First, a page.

Dartford-based Jay and Kay Coaches resumed day trips and tours in July, despite the ongoing risk of COVID-19. routeone contacted owner Karl Brazier to learn more
Jay and Kay Tours is likely one of the first operators to have released the brake on its business and resume coach tourism in Britain during coronavirus COVID-19. Despite some successful trips, it has not been an easy task for owner Karl Brazier.
Karl has physically removed seats from the coaches to maximise passenger capacity with social distancing in place. The firm resumed day trips on 21 July, after a dry spell since 17 March. The first visit was to the Ardingly Antique Fair in Sussex, on Tuesday 21 July, which carried 22 passengers. Further day trips that week included Brighton on Wednesday 22 July which saw 27 passengers, Southend on Thursday 23 July with 28, and Broadstairs on Friday 24 July, also with 28 on board.
Those numbers are low and now typical across the industry, but the fact they are maxing out capacity shows the appetite for day trips is potentially returning. “The day trips are filling out to what we can fill with social distancing. People are confident to go on the day trips, but not so confident on the holidays,” explains Karl.
The inaugural post-coronavirus COVID-19 tour on 25 July to the Marine Hotel in Paignton had originally been due to carry 40 passengers. Social distancing enforced, 20 made it on the coach. Later that same day, only 14 passengers occupied a coach tour to the Mayfair Hotel, Bournemouth. The day trips have proven more popular than tours – Karl says this is down to the sense of safety passengers get from returning home at the end of the trip.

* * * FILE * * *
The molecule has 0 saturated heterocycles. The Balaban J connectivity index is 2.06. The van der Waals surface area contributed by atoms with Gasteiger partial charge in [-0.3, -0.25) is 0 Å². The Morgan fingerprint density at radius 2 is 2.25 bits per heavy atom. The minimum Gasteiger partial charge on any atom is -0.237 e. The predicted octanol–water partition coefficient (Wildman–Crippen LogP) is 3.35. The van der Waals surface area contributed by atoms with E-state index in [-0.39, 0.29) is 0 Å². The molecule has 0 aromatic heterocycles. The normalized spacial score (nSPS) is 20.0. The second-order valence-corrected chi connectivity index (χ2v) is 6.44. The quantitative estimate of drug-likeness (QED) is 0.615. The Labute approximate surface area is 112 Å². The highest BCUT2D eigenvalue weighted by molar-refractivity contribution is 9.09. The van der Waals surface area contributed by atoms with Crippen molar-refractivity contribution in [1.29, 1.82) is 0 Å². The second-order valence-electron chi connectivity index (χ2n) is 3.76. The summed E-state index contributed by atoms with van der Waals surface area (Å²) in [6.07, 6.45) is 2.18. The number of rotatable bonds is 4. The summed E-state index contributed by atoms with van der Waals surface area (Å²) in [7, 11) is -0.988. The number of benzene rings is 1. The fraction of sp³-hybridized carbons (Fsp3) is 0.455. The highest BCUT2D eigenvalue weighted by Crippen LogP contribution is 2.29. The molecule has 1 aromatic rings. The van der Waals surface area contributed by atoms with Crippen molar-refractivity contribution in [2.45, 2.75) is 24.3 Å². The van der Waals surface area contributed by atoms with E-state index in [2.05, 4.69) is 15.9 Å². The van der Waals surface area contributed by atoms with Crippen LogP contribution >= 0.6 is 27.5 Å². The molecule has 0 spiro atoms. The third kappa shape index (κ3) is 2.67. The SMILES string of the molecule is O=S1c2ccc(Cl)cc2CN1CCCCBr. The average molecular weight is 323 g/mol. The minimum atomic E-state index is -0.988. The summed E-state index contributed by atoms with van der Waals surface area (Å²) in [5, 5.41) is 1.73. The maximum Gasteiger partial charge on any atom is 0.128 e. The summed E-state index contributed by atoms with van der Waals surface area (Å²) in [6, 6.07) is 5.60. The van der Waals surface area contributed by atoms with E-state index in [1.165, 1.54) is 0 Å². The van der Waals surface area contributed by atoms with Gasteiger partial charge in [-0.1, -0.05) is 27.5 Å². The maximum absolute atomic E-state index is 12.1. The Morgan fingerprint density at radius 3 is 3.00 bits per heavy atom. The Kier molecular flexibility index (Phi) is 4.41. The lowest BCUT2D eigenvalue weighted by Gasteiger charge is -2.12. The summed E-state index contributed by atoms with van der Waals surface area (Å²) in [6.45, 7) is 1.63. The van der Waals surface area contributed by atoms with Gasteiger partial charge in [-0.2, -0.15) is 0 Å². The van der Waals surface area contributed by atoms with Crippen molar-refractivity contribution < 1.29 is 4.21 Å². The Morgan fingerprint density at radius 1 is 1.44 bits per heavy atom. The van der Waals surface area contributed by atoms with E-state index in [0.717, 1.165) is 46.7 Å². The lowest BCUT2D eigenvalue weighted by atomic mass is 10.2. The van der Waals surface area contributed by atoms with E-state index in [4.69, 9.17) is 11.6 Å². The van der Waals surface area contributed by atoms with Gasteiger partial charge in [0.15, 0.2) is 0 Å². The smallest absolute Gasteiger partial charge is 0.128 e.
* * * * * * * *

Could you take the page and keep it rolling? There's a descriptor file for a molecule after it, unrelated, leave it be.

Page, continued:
But with break-even point only just being met and the business down £1.5m in revenue, what makes the risk of resuming tours and day trips now worthwhile?
The right time
Karl says he understands the difficulties he is facing but that it was ‘time to get the business moving’. With regular customers phoning and keen to travel, Jay and Kay opened shop on 6 July. After sorting through existing bookings, by the second week the business was open to taking fresh ones. “Surprisingly we’ve had quite a few bookings on day excursions since we opened,” Karl says. “The day trips are going well. People are getting their confidence back and a lot of good customers are itching to get out.
“We opened shop because we have to show customers we are still here for them. That’s how we will get the confidence in the industry back.”
Balancing the books
Resuming day trips has not come without significant investment. The business operates a door-to-door service, where passengers are collected by taxi and brought to a coach pick-up point. With only one household per taxi allowed owing to social distancing, costs for that service have increased.
Of Karl’s five coaches, four are now on the road. A fifth is tied up awaiting an MoT, with the earliest slot only available in November – another frustrating expense. Safety investment has introduced the application of X-mist spray, Eco3 air purifier systems, temperature checks and driver shields. Compounding the cost to get restarted was the distribution of 16,000 brochures to inform customers of the firm’s reopening.